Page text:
For explanation purposes, seeking asylum means seeking protection from strict laws, death penalties, inhumane laws and maybe wars.
The asylum system which was designed literally to protect every now and then, seeks to go against the main purpose it was created for. I will explain how.
As a lesbian woman who has to prove that I am a lesbian in order to get protection here in the United Kingdom (UK), I have to provide evidence of my sexuality. How is it expected that someone running from a homophobic country and who has been in the closet for most of her life, to give evidence of that.
Also disclosing information about the women that one must have dated in hiding or even asking them for letters and/or any evidence to corroborate one’s story is in fact a security breach.
Some of us who are out or were outed, move out to enjoy the LGBT scene by going to pride, gay bars, speaking up against homophobia, racism and discrimination and it is no longer a secret. It means that if one ever goes back to one’s own country of origin, that person is risking their life.
Some people think that putting ourselves out there might just be for the asylum process but no, it is like getting out of prison and wanting to do everything that one could not do when in chains.
That is how an LGBT person seeking asylum feels in a country where they can be themselves even though the asylum process makes it hard for one to enjoy that.
The new rules, that are about to kick off are extremely difficult and absurd. They include:
- Housing people seeking asylum in reception centres, potentially overseas, while their asylum claims are being processed.
- Moving those refused asylum through a fast-tracked appeals process and curtailing the right to challenge refusal decisions.
- Requiring all evidence to be submitted at the beginning of the asylum process, telling judges to “give weight” to evidence raised alter and requiring a higher standard of proof for these.
- “Clarifying” what qualifies as a “well founded fear of persecution” and making it “much harder” for people to be granted refugee status based on “unsubstantiated” claims.
Keeping people seeking asylum in reception centres is not safe especially for an LGBT person. More especially for a gay man, transgender, lesbian woman etc.
Already there have been complaints about abuse in the asylum housing system. Imagine how it would then be like in reception centres that might not actually be in the country that one has put in one’s asylum application for protection.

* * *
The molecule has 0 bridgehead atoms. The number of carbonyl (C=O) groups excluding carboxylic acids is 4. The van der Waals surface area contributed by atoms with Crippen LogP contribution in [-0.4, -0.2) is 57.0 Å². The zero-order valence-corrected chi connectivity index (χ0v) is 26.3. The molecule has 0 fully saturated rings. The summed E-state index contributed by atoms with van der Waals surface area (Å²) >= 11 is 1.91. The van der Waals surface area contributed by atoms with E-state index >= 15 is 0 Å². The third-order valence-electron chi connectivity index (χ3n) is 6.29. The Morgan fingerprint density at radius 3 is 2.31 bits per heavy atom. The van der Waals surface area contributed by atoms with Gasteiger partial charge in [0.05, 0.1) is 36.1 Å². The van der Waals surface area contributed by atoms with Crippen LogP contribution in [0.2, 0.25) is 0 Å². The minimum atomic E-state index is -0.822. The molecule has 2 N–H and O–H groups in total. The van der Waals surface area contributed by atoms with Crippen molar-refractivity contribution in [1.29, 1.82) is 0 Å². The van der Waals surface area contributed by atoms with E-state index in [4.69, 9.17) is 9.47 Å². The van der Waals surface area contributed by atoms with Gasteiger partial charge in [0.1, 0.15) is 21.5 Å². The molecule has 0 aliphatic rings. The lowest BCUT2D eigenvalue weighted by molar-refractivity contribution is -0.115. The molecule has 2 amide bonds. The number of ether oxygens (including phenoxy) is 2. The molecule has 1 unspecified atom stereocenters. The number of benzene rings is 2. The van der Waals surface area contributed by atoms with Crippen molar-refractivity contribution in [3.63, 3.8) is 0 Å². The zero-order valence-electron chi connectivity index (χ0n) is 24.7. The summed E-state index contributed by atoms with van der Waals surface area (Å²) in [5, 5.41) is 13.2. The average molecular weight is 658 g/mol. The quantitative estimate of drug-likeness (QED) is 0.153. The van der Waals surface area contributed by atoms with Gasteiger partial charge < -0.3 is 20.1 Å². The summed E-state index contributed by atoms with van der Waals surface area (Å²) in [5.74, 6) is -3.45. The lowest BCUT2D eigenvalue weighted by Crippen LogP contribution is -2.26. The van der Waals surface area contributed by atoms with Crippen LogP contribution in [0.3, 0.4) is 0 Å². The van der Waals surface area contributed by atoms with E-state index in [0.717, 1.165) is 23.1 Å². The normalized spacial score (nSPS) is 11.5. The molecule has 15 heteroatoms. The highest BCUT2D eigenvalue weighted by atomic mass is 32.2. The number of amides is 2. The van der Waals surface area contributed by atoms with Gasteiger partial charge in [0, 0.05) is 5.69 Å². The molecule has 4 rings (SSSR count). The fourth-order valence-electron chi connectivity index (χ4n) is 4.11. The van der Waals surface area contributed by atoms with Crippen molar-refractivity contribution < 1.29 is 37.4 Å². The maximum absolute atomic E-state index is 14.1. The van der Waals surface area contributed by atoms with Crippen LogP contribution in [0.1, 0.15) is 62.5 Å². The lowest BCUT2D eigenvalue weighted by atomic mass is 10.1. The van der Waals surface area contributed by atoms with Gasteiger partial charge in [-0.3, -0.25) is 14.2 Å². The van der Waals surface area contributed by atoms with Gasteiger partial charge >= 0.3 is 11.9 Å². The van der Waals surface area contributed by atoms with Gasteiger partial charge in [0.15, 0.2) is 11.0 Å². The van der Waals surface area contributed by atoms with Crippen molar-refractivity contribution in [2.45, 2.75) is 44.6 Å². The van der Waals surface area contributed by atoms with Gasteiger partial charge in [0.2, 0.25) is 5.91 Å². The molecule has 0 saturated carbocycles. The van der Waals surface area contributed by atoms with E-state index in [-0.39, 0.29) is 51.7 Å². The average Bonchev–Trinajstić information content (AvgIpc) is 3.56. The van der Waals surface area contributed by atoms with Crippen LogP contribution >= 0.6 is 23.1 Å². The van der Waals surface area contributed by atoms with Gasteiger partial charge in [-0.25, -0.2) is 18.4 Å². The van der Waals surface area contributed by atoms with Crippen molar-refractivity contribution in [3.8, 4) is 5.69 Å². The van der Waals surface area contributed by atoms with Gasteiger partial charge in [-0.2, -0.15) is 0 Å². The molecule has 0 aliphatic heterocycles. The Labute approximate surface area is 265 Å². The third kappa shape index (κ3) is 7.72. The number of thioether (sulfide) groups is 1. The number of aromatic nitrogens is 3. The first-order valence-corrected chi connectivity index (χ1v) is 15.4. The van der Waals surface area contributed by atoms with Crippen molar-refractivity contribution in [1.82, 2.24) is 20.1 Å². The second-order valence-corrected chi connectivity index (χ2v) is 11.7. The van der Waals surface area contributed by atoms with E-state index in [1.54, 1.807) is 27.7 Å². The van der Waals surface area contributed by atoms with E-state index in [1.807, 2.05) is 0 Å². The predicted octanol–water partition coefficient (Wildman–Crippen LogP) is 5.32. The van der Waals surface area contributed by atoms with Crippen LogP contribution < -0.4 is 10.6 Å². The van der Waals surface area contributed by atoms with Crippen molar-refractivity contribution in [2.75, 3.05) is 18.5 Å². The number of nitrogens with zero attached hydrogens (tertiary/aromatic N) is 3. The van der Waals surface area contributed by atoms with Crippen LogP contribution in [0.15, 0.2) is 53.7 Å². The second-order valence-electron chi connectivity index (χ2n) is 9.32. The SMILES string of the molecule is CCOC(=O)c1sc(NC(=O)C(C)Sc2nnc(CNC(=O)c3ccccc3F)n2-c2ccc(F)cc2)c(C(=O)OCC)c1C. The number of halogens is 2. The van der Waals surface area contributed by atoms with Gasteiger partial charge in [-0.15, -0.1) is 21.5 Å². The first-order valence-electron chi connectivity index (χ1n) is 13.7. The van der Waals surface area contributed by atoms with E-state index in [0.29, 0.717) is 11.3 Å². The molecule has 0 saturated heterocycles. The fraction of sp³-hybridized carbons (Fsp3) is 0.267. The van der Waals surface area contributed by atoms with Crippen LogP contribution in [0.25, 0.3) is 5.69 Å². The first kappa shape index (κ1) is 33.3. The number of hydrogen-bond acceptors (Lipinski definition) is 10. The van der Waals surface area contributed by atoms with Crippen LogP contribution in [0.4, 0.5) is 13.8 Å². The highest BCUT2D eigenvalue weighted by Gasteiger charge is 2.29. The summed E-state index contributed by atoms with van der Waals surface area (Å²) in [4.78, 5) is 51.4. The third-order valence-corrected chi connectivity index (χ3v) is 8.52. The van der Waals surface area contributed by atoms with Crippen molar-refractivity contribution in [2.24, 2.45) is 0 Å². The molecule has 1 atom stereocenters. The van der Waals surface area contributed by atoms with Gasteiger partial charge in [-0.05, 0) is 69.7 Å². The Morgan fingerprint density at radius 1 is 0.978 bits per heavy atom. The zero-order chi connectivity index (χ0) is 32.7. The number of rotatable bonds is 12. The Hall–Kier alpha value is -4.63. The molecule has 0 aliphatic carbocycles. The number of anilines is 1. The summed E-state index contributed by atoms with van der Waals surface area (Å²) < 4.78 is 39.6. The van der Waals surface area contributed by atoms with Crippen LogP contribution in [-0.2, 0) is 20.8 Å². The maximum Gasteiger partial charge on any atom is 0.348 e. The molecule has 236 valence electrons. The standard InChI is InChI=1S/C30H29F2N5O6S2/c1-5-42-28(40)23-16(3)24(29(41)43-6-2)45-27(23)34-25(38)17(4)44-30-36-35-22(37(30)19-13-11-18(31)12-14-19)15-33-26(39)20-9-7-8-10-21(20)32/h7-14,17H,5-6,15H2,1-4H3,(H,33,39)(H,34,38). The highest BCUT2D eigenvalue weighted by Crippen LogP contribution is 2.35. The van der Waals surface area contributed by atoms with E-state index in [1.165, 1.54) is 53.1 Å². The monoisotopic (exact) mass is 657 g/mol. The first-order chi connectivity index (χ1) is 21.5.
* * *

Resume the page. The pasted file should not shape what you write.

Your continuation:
The idea of “requiring all evidence to be submitted at the beginning of the asylum process, telling judges to give “minimal weight” to evidence raised later and requiring a higher standard of proof” is impractical and outright wicked to say the least because it means as an LGBT person seeking asylum, if you do not have a proof of your sexuality from the start then you are not valid and could be turned away.
Let us be practical here, a lesbian woman from Nigeria or Ghana who is obviously running for her life or has been in hiding, dating a woman behind closed doors and looking for a way out, puts in her asylum application and is asked for evidence from the start when all she has is her story and stories of the homophobic laws in her country which can easily be found on the internet. How can she provide proof of same-sex personal relationships?
How unfair is it to this lesbian because sometimes even with all the proof and letters, one still gets their asylum application refused.
These proposals are so harsh and inhumane. When I look at the future of the asylum process for people like me who might want to live their lives devoid of fear, and if these proposals are passed it will become very difficult. It will in fact not be an asylum system that protects but a system that is toxic, blind to justice and human rights and/or lives.
I ask that people look into the different Home Office asylum proposals. Not just the ones that I spoke about but also the ones that stop children from uniting with their families. Speak up against these laws, show support and love for people in the asylum process because news like this can be heart breaking.
By: Vanessa Nessakem Nwosu. 7th April 2021.
Trustee, Media Volunteer and Member